Matt Nagy Has Schemed Trubisky from Rookie Disaster to Second-Year Surprise
PHILADELPHIA (973espn.com) - Two of the sturdiest branches on the Andy Reid-coaching tree will meet in the wild-card round on Sunday when Doug Pederson's Eagles visit Matt Nagy and the 12-4 Chicago Bears on Sunday.
Pederson, Reid's offensive coordinator in Kansas City before returning to Philadelphia as the head coach for the 2016 season, is already a made man in NFL circles after winning Super Bowl LII and somehow getting the Eagles back to the postseason as a sequel despite a disappointing 4-6 start.
Nagy, meanwhile, replaced Pederson as the OC in K.C. before getting the top job in the Windy City where he schemed Mitchell Trubisky from first-year disaster to second-year surprise, a development that has put Nagy on the inside track to Coach of the Year honors.
Trubisky probably had his worst game as a professional against the Eagles in Philadelphia during his rookie season, passing for just 147 yards and being intercepted on two occasions en route to an unspeakable 38.3 passer during a 31-3 drubbing at the hands of Jim Schwartz's defense.
The difference is a defensive-minded head coach in John Fox with a run-of-the-mill OC in Dowell Loggains versus Nagy, who has baffled defenses with pre-snap movement designed to test the discipline and communications of the opposing defense, as well as generate easy completions for what essentially remains a one-read QB who is best when the ball is out of his hands quickly en route to an open receiver.
"You're just seeing it a lot more [motion] from people," Schwartz assessed earlier this week when discussing the Chicago offense. "Motion has been a part of the NFL and shifting and stuff like that for a long time.
"You're seeing double motions [from the Bears]; motion one guy stop, go back, motion the other way; guys motioning into the backfield, out of the backfield. I think it does put a lot more emphasis on communication and things like that. It's nothing we haven't seen from half a dozen teams this year. They're not doing anything unique. They just have really good players doing it and they do a nice job in their scheme of putting you in positions that you have to communicate, and you also have to watch your keys. You can't get distracted by other things."
The eyewash, though, can be difficult and when you add in a unique playmaker like Tarik Cohen, there is always a concern that changing responsibilities during the pre-snap routine could result in breakdowns.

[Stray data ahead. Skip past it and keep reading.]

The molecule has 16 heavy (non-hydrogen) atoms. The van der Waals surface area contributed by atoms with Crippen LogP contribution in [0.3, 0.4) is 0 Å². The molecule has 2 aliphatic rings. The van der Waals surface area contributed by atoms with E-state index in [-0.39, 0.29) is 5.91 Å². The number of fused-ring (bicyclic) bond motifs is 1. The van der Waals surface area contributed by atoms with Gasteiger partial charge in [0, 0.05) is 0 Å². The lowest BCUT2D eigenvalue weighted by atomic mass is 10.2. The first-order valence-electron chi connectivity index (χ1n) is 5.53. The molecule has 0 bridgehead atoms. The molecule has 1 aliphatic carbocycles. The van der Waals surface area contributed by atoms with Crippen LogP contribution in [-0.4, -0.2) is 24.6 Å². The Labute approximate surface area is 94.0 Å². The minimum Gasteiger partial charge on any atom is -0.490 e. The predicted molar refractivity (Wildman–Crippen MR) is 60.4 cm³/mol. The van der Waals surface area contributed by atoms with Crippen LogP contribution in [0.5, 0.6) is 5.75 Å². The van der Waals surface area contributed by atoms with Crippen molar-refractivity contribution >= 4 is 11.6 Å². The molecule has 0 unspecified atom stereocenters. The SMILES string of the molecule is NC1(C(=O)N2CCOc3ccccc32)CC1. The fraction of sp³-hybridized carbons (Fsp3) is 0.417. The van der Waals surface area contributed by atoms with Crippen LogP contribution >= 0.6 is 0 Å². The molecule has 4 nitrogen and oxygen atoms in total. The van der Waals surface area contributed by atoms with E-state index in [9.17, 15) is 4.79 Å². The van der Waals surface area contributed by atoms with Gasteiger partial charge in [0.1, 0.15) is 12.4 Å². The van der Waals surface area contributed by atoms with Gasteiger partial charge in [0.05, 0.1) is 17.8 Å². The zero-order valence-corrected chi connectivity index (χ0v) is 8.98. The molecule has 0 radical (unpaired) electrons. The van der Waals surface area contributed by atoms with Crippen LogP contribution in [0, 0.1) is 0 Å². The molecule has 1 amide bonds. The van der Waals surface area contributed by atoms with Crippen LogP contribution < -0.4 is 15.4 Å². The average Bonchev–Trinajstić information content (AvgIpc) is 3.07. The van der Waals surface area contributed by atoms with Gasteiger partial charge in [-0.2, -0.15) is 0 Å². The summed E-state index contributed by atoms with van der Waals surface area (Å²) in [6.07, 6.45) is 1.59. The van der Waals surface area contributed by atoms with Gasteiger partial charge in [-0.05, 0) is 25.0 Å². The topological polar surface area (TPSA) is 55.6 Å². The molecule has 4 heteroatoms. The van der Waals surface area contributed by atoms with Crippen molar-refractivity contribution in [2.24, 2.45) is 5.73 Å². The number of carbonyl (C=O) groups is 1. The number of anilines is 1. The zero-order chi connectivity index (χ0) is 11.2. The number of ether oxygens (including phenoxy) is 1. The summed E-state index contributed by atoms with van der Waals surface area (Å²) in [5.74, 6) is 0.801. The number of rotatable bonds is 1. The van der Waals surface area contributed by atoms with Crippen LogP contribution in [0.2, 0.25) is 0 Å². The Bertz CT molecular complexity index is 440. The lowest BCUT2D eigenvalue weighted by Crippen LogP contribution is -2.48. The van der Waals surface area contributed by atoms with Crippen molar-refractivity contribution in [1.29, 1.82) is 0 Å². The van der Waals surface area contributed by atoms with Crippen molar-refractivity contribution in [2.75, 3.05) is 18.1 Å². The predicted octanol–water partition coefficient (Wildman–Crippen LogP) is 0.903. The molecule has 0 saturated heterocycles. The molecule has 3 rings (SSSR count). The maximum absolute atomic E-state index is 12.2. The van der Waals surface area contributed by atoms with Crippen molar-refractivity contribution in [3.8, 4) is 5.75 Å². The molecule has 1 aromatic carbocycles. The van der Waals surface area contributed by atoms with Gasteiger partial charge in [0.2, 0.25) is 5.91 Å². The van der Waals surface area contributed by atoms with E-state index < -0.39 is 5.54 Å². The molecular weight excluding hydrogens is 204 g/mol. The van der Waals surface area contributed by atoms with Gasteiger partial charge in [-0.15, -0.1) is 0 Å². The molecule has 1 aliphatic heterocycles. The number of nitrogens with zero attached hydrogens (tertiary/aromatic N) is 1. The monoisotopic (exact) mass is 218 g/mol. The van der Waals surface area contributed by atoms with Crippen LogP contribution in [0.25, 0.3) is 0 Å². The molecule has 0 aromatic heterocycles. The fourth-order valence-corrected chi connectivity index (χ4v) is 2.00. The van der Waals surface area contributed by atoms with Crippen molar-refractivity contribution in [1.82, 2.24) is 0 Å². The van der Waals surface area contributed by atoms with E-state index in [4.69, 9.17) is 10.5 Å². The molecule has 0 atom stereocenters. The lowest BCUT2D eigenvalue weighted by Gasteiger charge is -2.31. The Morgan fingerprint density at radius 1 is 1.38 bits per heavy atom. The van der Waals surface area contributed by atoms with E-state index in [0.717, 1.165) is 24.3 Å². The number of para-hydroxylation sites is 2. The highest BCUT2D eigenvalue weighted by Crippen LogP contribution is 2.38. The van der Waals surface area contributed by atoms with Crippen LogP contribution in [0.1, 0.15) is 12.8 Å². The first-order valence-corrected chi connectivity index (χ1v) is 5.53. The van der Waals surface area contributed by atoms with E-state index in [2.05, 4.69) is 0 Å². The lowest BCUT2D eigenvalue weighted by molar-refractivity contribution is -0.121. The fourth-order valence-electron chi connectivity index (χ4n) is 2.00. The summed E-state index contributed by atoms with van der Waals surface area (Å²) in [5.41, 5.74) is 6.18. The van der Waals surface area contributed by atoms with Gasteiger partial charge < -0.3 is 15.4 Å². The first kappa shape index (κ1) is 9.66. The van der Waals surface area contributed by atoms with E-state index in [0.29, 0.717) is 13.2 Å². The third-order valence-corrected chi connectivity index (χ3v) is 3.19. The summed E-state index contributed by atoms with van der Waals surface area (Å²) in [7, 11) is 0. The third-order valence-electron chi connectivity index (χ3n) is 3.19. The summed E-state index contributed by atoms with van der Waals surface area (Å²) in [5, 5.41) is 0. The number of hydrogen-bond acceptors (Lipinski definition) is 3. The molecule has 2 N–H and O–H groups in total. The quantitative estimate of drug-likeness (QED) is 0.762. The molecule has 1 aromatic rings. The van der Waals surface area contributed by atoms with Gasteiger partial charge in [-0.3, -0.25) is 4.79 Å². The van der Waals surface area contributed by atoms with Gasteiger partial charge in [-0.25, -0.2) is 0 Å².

"I mean, like literally, they use him all over the place," Schwartz said of Cohen, who is second on the Bears in rushing with 444 yards on 99 carries and No. 1 in receiving with 71 catches for 725 yards. "Line him up in the backfield, line him up as a wide receiver, wide receiver motion into the backfield, in the backfield motion out, jet sweep, inside runs, outside runs, deep passes, short passes.
"He's a really important part of their offense. We saw that a little bit last year. We knew how talented he was last year. He's in the same vein this year, and they're finding ways to get him the ball."
The second part of Nagy's wizardry has been the RPO game to take advantage of Trubisky's greatest strength as a player, his athleticism.
"A lot of different layers to it," Schwartz said when discussing the Nagy offense. "There is obviously some Kansas City influence to it and also some Rams influence to it. There is a lot of sort of new-age offense to it, like zone reads and RPOs and using running backs as wide receivers, jet motion, all that different stuff."
According to Schwartz, though, most of the Trubisky improvement stems from scaling back responsibility. In fact, much like Eagles veteran starter Nick Foles, Trubisky is about distributing the football now.
"He's sort of a point guard out there moving the ball around to a lot of different guys," Schwartz said. "He does a really good job of executing what they're doing in their run game with all their layers of zone reads and RPOs. They run a lot of the different RPOs: three-by-one, two-by-two, slants, slant-flats, stick-outs, hitches, speed-outs. I mean, all of those.
"Just because it's a run doesn't mean it's not going to be a pass. He makes the right reads, puts the ball in good position. He's also a really good athlete and can extend plays. Throws really well on the run. All those things will be challenges for us."
-John McMullen covers the Eagles and the NFL for 973espn.com. You can reach him at firstname.lastname@example.org or on Twitter @JFMcMullen